We know D.C. Get our free newsletter to stay in the know.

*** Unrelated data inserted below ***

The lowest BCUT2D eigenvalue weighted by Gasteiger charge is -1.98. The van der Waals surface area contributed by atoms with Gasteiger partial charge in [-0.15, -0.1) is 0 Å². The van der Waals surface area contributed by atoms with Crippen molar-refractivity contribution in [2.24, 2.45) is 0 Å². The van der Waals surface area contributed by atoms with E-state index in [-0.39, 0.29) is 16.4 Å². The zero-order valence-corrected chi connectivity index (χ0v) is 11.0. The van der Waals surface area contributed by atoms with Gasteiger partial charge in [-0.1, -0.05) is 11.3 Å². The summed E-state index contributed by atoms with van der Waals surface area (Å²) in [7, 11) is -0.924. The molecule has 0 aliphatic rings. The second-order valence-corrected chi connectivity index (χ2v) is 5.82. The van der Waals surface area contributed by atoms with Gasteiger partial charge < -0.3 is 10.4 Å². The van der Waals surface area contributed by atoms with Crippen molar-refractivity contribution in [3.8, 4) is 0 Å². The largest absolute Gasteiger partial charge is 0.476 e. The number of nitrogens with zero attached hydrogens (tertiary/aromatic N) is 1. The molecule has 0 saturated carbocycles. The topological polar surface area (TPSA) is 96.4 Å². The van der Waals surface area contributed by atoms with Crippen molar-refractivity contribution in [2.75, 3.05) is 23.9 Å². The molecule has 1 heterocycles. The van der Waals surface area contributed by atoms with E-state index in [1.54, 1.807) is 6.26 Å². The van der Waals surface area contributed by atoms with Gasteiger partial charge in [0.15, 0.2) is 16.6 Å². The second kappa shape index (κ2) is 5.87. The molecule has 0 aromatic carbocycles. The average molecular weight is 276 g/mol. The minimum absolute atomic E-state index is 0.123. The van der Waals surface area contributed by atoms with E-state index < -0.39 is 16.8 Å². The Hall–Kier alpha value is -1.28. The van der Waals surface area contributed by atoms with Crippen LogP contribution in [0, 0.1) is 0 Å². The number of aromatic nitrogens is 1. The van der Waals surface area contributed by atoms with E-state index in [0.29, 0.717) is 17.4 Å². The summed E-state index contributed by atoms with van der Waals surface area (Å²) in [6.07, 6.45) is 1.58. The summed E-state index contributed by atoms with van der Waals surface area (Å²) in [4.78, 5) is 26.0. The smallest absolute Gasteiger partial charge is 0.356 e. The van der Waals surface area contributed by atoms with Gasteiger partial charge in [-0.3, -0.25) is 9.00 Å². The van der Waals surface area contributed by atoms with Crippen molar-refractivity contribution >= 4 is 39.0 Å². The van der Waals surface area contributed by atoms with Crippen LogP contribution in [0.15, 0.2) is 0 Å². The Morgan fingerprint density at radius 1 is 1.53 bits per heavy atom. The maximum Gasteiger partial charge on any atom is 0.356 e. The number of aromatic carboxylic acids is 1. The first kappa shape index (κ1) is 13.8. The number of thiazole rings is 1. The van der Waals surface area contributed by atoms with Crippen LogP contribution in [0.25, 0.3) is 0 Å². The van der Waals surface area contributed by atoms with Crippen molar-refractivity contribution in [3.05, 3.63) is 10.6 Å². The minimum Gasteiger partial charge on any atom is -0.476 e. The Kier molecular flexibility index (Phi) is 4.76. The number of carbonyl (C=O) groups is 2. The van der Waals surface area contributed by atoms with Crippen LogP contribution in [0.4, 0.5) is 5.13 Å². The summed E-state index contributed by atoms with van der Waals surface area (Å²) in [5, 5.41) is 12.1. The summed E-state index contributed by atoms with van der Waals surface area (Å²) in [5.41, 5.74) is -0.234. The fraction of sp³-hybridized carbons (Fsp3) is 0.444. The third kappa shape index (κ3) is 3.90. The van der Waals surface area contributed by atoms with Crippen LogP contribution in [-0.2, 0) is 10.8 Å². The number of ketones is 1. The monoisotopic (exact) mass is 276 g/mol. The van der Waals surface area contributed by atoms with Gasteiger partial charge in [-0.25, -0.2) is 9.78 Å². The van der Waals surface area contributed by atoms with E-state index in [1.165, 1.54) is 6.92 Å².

Boy, it sure was a lot harder to make films accessible to an international audience way back in the days before subtitles. Take the story of Drácula, for instance. Though most people are familiar with Bela Lugosi’s turn as everyone’s favorite bloodsucker, director George Melford sought to make a version for Spanish-speaking fans of the undead. Using the same set as the better-known 1931 Tod Browning film, Melford engaged his own actors to play out the identical script en español. An extra 30 minutes of footage helps work out some of the kinks evident in Browning’s edit, and though Melford was forced to shoot at night—around Browning’s schedule—the added darkness works to the film’s advantage. Find out how Carlos Villarías managed to roll his R’s through fangs, at 7 p.m. at the Library of Congress’ Pickford Theater, 101 Independence Ave. SE. Free. (202) 707-5677. Please call ahead to verify that this event is taking place. (Tricia Olszewski)